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Sweep of EWU campus uncovers uranium in science building

Officials at Eastern Washington University are investigating whether there’s any fallout for workers who may have spent years around uranium left unprotected in a campus storage room.

EWU workers found the rocks a week ago as part of a sweep of the campus by the new manager of environmental health and safety, Peter Batsakis. There were five drawers labeled as uranium, full of the small rocks in a first-floor storage area in the science building, Batsakis said.

“No one really knows where they came from,” he said. “Only that they’ve been there for many years.”

No classes were held in the storage room, and few students, faculty or staffers were exposed to the rocks on a regular basis, he said. A handful of workers are being asked to estimate how much time they spent in the room.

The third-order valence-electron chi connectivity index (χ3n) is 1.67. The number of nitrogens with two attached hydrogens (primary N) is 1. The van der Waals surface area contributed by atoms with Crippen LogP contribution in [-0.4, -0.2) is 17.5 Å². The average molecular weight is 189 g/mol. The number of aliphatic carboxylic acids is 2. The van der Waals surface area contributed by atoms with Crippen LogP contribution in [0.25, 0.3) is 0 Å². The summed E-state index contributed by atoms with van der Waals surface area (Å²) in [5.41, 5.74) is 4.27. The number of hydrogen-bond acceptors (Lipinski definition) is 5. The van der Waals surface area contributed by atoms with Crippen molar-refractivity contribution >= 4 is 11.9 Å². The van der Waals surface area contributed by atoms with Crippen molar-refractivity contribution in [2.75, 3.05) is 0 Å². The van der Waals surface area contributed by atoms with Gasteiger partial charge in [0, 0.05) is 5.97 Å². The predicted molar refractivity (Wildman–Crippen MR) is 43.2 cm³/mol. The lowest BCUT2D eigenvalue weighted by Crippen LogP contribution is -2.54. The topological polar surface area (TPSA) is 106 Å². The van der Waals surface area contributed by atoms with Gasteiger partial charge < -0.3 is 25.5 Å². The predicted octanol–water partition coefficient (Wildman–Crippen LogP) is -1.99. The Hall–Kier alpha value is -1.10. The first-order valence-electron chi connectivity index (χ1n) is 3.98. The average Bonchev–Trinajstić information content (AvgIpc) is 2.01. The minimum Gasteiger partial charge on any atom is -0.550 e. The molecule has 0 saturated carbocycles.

Once officials have that information, coupled with more specific information about the radiation levels recorded, they’ll have an idea what kind of exposure the workers have had. Batsakis said workers haven’t complained of ailments that appear related to radiation.

Uranium is a very dense metal that occurs naturally and is considered weakly radioactive.

The rocks have been removed and placed in radiation-safe storage, and the radiation levels in the room have returned to nearly normal background levels, Batsakis said.

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